They discovered two secrets. Elkins is also an academic art historian but was a painter earlier in life, and his words can seem as immediate as oil off the brush, as in this passage: Just take the alchemy with a grain of salt.
Some painting motions are like conversations, where the hands keep turning in the air to make a point. Understanding the alchemists, he says, should help readers see more deeply into the art of painting. James Elkins Routledge In a somewhat different vein, James Elkins looks squarely at paint, not through it, finding meanings in hues and brush strokes rather than in histories and biographies beyond the canvas.
Except for the quote, the story Beck tells is as much a piecework of suppositions as an act of scholarship: He is a poet and treats museums almost as a metaphor, leaping from the artwork to stories of the patrons, dealers, collectors, rivals, mistresses and scandals that surround it — especially the abiding and compelling scandals.
Smithsonian Magazine Subscribe June When you look at a great painting or sculpture, what more would you like to know about it? Beck transforms all these sources into stories.
As a student in the Medici Gardens, Michelangelo got into a dispute with the sculptor Torrigiani over the merits of their Florentine predecessor, the great painter Masaccio.
Three recent books examine familiar works of art from very different angles. First the brush would scrape wildly, epileptically, against the canvas, jittering across its own trail, breaking it up, laying down thick paint alongside dry paint, and then it would abruptly lift and swivel, turning the jagged edges into little eddies.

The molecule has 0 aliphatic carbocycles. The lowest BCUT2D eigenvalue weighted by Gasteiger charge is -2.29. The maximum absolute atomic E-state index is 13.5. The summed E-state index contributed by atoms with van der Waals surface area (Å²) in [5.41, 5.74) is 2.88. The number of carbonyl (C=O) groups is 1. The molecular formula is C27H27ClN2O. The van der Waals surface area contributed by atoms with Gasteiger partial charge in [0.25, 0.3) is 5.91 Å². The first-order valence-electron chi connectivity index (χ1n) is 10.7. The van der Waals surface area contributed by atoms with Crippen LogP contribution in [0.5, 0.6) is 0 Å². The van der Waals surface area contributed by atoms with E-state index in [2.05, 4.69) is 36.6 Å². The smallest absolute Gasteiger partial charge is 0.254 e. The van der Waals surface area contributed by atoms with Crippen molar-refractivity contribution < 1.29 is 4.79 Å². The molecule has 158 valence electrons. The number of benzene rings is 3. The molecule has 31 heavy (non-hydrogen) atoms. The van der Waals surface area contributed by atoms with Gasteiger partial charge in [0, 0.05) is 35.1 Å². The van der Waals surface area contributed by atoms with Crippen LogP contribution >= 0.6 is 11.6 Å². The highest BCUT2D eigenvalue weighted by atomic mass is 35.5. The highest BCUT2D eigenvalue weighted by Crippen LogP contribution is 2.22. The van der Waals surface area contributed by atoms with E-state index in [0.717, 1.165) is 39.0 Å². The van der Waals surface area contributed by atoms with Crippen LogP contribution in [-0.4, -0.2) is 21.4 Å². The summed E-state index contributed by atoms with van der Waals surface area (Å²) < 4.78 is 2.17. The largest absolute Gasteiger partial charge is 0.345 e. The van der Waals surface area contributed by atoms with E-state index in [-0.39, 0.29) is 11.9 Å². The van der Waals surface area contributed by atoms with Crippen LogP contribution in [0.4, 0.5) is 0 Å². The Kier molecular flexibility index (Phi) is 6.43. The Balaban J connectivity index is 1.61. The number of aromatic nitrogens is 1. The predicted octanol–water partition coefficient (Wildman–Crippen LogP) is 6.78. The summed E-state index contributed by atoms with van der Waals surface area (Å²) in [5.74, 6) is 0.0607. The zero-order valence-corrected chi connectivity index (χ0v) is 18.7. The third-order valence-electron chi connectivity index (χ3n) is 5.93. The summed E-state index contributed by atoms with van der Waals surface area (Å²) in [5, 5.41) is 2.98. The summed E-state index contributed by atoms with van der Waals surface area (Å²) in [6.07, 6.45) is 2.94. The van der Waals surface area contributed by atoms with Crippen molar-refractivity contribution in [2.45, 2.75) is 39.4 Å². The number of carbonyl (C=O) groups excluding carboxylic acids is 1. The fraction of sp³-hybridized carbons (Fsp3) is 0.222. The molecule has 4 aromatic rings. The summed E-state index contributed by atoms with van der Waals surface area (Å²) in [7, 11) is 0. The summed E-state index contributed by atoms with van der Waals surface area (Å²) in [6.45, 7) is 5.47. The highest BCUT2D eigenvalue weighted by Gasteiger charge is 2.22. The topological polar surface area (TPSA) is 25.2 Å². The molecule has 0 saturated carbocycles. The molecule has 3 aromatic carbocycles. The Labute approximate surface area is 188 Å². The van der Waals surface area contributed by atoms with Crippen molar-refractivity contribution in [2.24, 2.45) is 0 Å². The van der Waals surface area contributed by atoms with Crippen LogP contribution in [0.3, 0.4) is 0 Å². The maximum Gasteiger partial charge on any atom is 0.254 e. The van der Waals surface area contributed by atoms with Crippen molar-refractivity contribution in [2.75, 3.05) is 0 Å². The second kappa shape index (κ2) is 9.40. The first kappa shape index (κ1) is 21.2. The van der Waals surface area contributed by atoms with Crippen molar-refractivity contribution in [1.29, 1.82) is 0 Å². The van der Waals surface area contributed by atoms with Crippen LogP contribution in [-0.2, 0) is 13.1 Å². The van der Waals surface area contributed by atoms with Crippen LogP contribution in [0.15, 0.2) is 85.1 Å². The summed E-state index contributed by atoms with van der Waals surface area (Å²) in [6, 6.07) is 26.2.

This "broad approach to the elucidation of art through social history" has its virtues. But biography, while it may broaden, does not always deepen our appreciation of the art itself.
Probably not, he concludes. Besides all this, he offers digressions into the workshops and writings of the alchemists, believing that painters and alchemists have shared a passion for transforming physical substance into transcendent results.
Viewing a Seurat show inspires Fenton to write at length on the question of whether the boys shown bathing in the Seine, in The Bathers, were actually bathing in raw sewage. The paint had to be of a shiny, resilient texture, "thicker than cream, more liquid than vaseline, more rubbery than melted candle wax.
There is much in this book that makes painting more alive to our eyes. Paul Trachtman is based in New Mexico. No one knows what paint does, and when an artist is fooled into thinking paint can be entirely understood, then the studio becomes an [arena of] annoying tedium.
Elkins offers similarly refreshing glimpses of Rembrandt, Tintoretto, Jackson Pollock and other painters at work. To Elkins, the gestures reveal an inward-turning concern with the act of painting, more typical of later, action painters.Leonardo Apos S Nephew Essays On Art And Artists Weebly website builder: create a free website, store or blog, weebly makes it surprisingly easy to create a high quality website, blog or online store over Jan 01, · Leonardo's Nephew has 14 ratings and 1 review.
James Fenton, one of England's most gifted poets, has in recent years been looking closely at works of art /5(1).
A poet and Oxford don, Fenton claims to have made no attempt to impose any overall thesis onto the 15 ingenious pieces gathered here on such topics as canon formation, patronage and the peculia.
Get this from a library! Leonardo's nephew: essays on art and artists. [James Fenton]. Find helpful customer reviews and review ratings for Leonardo's Nephew: Essays on Art and Artists at mint-body.com Read honest.
A detailed, somewhat contrarian collection of essays on the interpretation of art and artists. James Fenton, professor of poetry at Oxford, wrote these essays for The New York Review of Books. They reveal an academic's sensibility in their thoroughness and depth, but Fenton has the advantage of not.Download